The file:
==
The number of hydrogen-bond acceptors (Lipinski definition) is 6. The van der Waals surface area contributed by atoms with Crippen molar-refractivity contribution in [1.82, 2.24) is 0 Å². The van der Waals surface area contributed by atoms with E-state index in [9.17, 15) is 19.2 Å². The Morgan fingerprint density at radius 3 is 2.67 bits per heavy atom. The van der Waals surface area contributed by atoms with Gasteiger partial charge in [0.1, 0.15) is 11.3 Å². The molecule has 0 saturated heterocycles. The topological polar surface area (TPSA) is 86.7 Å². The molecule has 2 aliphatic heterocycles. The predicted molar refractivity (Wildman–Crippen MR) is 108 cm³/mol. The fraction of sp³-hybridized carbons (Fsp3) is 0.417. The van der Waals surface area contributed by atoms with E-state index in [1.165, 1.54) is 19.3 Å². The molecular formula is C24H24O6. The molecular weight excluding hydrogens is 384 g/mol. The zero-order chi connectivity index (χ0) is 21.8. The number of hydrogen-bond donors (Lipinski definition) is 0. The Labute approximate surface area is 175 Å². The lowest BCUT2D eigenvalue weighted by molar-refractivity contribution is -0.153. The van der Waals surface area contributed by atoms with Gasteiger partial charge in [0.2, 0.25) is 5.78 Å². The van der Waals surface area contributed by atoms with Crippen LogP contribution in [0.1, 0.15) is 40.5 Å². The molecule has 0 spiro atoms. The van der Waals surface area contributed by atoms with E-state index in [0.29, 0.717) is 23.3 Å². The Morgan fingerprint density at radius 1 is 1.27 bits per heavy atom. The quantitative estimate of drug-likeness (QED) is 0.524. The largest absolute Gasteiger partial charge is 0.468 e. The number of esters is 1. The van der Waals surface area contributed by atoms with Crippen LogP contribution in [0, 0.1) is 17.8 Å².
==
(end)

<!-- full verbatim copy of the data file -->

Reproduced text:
The number of hydrogen-bond acceptors (Lipinski definition) is 6. The van der Waals surface area contributed by atoms with Crippen molar-refractivity contribution in [1.82, 2.24) is 0 Å². The van der Waals surface area contributed by atoms with E-state index in [9.17, 15) is 19.2 Å². The Morgan fingerprint density at radius 3 is 2.67 bits per heavy atom. The van der Waals surface area contributed by atoms with Gasteiger partial charge in [0.1, 0.15) is 11.3 Å². The molecule has 0 saturated heterocycles. The topological polar surface area (TPSA) is 86.7 Å². The molecule has 2 aliphatic heterocycles. The predicted molar refractivity (Wildman–Crippen MR) is 108 cm³/mol. The fraction of sp³-hybridized carbons (Fsp3) is 0.417. The van der Waals surface area contributed by atoms with E-state index in [1.165, 1.54) is 19.3 Å². The molecular formula is C24H24O6. The molecular weight excluding hydrogens is 384 g/mol. The zero-order chi connectivity index (χ0) is 21.8. The number of hydrogen-bond donors (Lipinski definition) is 0. The Labute approximate surface area is 175 Å². The lowest BCUT2D eigenvalue weighted by molar-refractivity contribution is -0.153. The van der Waals surface area contributed by atoms with Gasteiger partial charge in [0.2, 0.25) is 5.78 Å². The van der Waals surface area contributed by atoms with Crippen LogP contribution in [0.1, 0.15) is 40.5 Å². The molecule has 0 spiro atoms. The van der Waals surface area contributed by atoms with E-state index in [0.29, 0.717) is 23.3 Å². The Morgan fingerprint density at radius 1 is 1.27 bits per heavy atom. The quantitative estimate of drug-likeness (QED) is 0.524. The largest absolute Gasteiger partial charge is 0.468 e. The number of esters is 1. The van der Waals surface area contributed by atoms with Crippen LogP contribution in [0, 0.1) is 17.8 Å².